IEP

(redirected from Interpreter Education Program)
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AcronymDefinition
IEPInternational Environmental Policy (various schools)
IEPInstitute for Environmental Policy (various locations)
IEPIntensive English Program
IEPIndividual Education Plan (various locations)
IEPInstitut d'Etudes Politiques (French)
IEPInternet Encyclopedia of Philosophy (est. 1995)
IEPIndividualized Educational Program (various schools)
IEPInstitut für Europäische Politik
IEPInstitute of Experimental Physics (various schools)
IEPInstitute for European Policy (think-tank)
IEPInternational Education Programs (Jacksonville University, Jacksonville, FL)
IEPIrish Pound (old currency code; replaced by EUR)
IEPInstitutional Effectiveness and Planning (various organizations)
IEPInstitutional Evaluation Programme (European University Association)
IEPIsoelectric Point
IEPInstituto de Ecología Politica (Portuguese: Institute of Political Ecology; Chile)
IEPInitial Enrollment Period (Medicare; US DHHS)
IEPImmunoelectrophoresis
IEPInteragency Ecological Program
IEPInternational Exchange Program
IEPInternational Energy Programme (various locations)
IEPIndependent Energy Producers
IEPInternational Expert Panel
IEPIntermodal Equipment Provider
IEPIntelligent Event Processor (software)
IEPInternational Electrotechnical Commission
IEPIntegrated Environmental Planning (various organizations)
IEPInvestor Education Program (various locations)
IEPInstituto das Estradas de Portugal
IEPIntercity Express Program (British Department for Transport; UK)
IEPImmune Enhancement Project (San Francisco, CA)
IEPIn English, Please
IEPInvasive Exotic Plant (various organizations)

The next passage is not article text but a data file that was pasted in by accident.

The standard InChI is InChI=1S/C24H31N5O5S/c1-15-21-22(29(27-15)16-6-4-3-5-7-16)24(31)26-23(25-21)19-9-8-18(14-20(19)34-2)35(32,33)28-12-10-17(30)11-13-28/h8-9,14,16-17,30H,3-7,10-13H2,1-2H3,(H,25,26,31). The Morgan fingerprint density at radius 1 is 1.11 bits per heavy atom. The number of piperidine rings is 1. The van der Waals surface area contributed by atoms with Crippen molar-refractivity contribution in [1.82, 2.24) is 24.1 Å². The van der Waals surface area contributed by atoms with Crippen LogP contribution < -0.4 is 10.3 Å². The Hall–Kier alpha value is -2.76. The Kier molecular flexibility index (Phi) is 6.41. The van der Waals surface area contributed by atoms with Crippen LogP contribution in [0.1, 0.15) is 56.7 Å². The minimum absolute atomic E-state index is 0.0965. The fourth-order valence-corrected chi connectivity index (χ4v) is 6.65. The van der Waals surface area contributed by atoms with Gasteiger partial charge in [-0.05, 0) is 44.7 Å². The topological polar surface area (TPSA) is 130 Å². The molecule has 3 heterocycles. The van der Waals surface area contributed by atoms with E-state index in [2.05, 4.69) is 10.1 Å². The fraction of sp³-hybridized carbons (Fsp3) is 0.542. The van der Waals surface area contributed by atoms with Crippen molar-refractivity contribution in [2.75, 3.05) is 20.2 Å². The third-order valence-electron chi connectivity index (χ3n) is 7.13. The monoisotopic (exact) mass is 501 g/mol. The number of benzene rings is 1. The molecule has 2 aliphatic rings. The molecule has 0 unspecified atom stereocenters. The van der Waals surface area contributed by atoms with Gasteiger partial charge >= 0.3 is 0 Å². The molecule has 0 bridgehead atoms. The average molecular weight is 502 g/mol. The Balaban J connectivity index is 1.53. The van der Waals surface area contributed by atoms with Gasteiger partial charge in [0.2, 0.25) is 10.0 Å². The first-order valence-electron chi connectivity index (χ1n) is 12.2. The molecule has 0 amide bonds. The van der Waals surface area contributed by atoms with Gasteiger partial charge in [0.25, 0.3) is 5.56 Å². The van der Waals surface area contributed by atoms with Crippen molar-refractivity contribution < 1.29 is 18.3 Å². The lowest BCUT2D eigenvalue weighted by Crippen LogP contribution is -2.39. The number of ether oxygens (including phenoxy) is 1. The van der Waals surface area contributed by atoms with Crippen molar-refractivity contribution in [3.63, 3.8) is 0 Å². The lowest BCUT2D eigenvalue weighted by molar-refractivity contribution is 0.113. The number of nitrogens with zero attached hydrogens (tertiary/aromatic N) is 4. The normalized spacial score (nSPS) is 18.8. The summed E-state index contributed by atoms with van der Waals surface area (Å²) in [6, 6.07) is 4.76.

IEPInterpreter Education Program
IEPInstituto Electrotécnico Português
IEPInternational Education Policy
IEPInternational Engineering Project
IEPIntervalo entre Partos (Portuguese: Interval between Parties)
IEPIndustrial Electronic Products (Switzerland)
IEPInstitute of Engineers Pakistan (est. 1948)
IEPInterferometric Endpoint
IEPIngestion Exposure Pathway
IEPIntergovernmental Enterprise Panel
IEPInternationally Educated Professional (Canada)
IEPInitial Election Period (US Medicare)
IEPIndividual(ized) Education Plan (aka Individual(ized) Education/al Program)
IEPInverse Eigenvalue Problem
IEPIndependent Evaluation Plan
IEPINPUT Executive Program (contracting membership program)
IEPIntegrated Engineering Process
IEPIndependent Expert Panel
IEPInternet Enabled Phone
IEPIntegrated Engineering Program
IEPInitial Entry Party (first military HAZMAT reconnaissance in hot zone)
IEPInstallation Engineering Plan
IEPInternet Event Provider
IEPInterior Equivalent Problem
IEPInspection Éducation Primaire (French)
IEPInformation Exchange Program/Project
IEPImmune Enhancing Peptide
IEPInnovative Employee Programs
IEPInternational Emotes Project (Internet emoticon project)
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References in periodicals archive ?
The information regarding interpreter personality could also be used to support students throughout their interpreter education program, manage and support interpreter employees; and meet on-going training needs of interpreters.
The average age of the respondents was 42 years old, and 63% had completed a formal interpreter education program.
The largest age grouping was slightly higher than the Australians at 40-44 years (with 41.3 years the average age), and an equivalent percentage of 62% (755/1224) of US respondents had completed a formal interpreter education program.
Addressing these interdependencies between at least three languages and varieties in an interpreter education program can explain and clarify the differences for the learners thereby resolving the issue of ambiguity.
As noted above, the goal of the longitudinal study was to begin to identify appropriate tests that could screen applicants for sign language interpreter education programs. Any screening battery needs to have clear differentiation between weaker and stronger participants while being easy to administer and not too time consuming.
There is sometimes a disconnect between the theoretical foundation provided in interpreter education programs and the actual demands of the jobs their graduates will perform, in that issues such as client relations and business practices are often ignored.
the interpreter training school at the University of Mainz at Germersheim), observed: "Although leading interpreter education programs are situated in an academic environment, interpreter training has never truly left the realm of apprenticeship." (Sawyer, 2004, p.76)